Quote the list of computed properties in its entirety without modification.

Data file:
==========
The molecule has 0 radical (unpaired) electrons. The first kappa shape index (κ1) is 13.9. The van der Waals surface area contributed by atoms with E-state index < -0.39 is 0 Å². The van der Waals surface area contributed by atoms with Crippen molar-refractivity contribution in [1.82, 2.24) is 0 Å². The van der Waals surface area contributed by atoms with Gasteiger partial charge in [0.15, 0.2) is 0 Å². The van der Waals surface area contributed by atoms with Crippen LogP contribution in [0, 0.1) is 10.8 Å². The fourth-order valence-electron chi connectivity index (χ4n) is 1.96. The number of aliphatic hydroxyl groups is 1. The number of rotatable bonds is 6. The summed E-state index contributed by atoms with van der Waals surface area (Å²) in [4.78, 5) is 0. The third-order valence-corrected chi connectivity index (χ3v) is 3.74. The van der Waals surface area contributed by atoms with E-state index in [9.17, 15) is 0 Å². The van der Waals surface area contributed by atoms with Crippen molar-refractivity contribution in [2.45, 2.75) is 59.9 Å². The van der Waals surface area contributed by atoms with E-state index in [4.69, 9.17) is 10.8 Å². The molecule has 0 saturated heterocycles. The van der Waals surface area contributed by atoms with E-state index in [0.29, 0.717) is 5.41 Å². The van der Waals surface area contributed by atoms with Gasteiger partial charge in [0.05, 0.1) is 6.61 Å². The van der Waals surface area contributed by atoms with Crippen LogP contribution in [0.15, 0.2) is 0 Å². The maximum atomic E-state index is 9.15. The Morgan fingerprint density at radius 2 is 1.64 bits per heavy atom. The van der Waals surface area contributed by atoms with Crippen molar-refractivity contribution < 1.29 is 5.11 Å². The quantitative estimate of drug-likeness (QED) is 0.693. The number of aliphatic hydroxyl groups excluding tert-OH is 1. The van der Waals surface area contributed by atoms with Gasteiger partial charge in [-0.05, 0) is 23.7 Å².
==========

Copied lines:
The molecule has 0 radical (unpaired) electrons. The first kappa shape index (κ1) is 13.9. The van der Waals surface area contributed by atoms with E-state index < -0.39 is 0 Å². The van der Waals surface area contributed by atoms with Crippen molar-refractivity contribution in [1.82, 2.24) is 0 Å². The van der Waals surface area contributed by atoms with Gasteiger partial charge in [0.15, 0.2) is 0 Å². The van der Waals surface area contributed by atoms with Crippen LogP contribution in [0, 0.1) is 10.8 Å². The fourth-order valence-electron chi connectivity index (χ4n) is 1.96. The number of aliphatic hydroxyl groups is 1. The number of rotatable bonds is 6. The summed E-state index contributed by atoms with van der Waals surface area (Å²) in [4.78, 5) is 0. The third-order valence-corrected chi connectivity index (χ3v) is 3.74. The van der Waals surface area contributed by atoms with E-state index in [9.17, 15) is 0 Å². The van der Waals surface area contributed by atoms with Crippen molar-refractivity contribution in [2.45, 2.75) is 59.9 Å². The van der Waals surface area contributed by atoms with E-state index in [4.69, 9.17) is 10.8 Å². The molecule has 0 saturated heterocycles. The van der Waals surface area contributed by atoms with E-state index in [0.29, 0.717) is 5.41 Å². The van der Waals surface area contributed by atoms with Gasteiger partial charge in [0.05, 0.1) is 6.61 Å². The van der Waals surface area contributed by atoms with Crippen LogP contribution in [0.15, 0.2) is 0 Å². The maximum atomic E-state index is 9.15. The Morgan fingerprint density at radius 2 is 1.64 bits per heavy atom. The van der Waals surface area contributed by atoms with Crippen molar-refractivity contribution < 1.29 is 5.11 Å². The quantitative estimate of drug-likeness (QED) is 0.693. The number of aliphatic hydroxyl groups excluding tert-OH is 1. The van der Waals surface area contributed by atoms with Gasteiger partial charge in [-0.05, 0) is 23.7 Å².